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The case against government support of journalism
Posted at 4:09 PM on January 30, 2008 by Jon Gordon (1 Comments)
Today on Future Tense (RealAudio - MP3 - iTunes) I presented part two of a discussion on the idea that as the Internet accelerates the economic problems of mainstream journalism, the government should provide subsidies in an effort to protect the public interest.
Here's an edited transcript of my conversation with Ralph Whitehead, Jr. of the j-school at the University of Massachusetts - Amherst, who argues that new government subsidies would lead to press controls.
WHITEHEAD: As sympathetic as I am to the idea that we need good journalism and that it's an important foundation for democracy, I think it's awfully tough to say that the solution for a financially-depleted press is a government-controlled press. If there were a way of achieving government funding without introducing the danger of government control, the government solution might be workable.
wavLength: Some folks point to the BBC as a model that works. The BBC is widely considered to be one of the best journalistic organizations in the world and it gets substantial funding from the government.
WHITEHEAD: As close as the American tradition and the British tradition have been in many ways, the relationship between the government and the press has been different than the relationship between the government and the press here. There's a much greater freedom of expression in this country. It's one thing to import American Idol from Great Britain, it's something else to import the British laws and subsidies for the press. This is not to disrespect the BBC as a news gathering enterprise, but I don't know that we can simply pick up the British model and drop it in America.
wavLength: So what will work then? It's true we're seeing a lot of innovative journalism on the Internet, but by and large a lot of great work isn't being done anymore and the watchdog role of the press has been diminished because of its revenue problems. How do we pump up journalism without turning to the government?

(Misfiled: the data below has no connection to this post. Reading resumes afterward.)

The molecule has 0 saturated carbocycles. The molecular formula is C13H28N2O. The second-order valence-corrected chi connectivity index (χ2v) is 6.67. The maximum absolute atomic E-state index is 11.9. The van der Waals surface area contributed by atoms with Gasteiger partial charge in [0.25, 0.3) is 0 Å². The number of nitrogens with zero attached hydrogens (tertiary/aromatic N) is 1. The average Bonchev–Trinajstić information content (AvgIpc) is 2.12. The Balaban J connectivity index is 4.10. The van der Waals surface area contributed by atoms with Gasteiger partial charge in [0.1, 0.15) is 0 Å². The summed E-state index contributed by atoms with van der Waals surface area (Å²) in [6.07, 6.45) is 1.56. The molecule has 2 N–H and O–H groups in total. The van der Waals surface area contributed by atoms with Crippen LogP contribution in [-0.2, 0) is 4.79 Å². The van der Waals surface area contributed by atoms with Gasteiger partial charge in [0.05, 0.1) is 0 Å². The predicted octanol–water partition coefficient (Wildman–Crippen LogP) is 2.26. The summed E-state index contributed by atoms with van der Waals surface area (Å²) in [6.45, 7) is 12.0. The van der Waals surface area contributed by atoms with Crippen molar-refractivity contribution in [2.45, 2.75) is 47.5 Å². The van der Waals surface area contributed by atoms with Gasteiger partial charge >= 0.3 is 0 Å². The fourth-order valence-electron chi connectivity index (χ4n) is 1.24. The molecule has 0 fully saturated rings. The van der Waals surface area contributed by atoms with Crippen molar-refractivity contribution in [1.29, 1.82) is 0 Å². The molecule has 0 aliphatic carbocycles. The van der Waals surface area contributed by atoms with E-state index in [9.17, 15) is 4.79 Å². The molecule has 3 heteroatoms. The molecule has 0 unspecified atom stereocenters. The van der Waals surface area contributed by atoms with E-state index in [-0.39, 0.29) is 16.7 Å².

WHITEHEAD: I honestly don't know. It's an extremely important question. It is my own belief that there are certain forms of watchdog journalism that are so expensive and require such an institutional backing that there is a danger that those forms could die out, particularly at the local level.
I think this is a very pessimistic prediction of what role the internet might play in the future of investigative journalism, and what it has already been able to accomplish. There are a lot of people right now claiming that online journalism will lead to the death of traditional news media, but I think it will be more likely to lead to a greater synthesis of the two forms. At www.TheIssue.com we have been striving to innovate the momentum growing behind citizen journalism movement by employing a traditional newspaper format and old fashioned editorial work to create a trustworthy, reliable source of information comprised of eloquent, blogger generated articles. There are great blogs out there, you just need to wade through a lot of noise to find the real gems.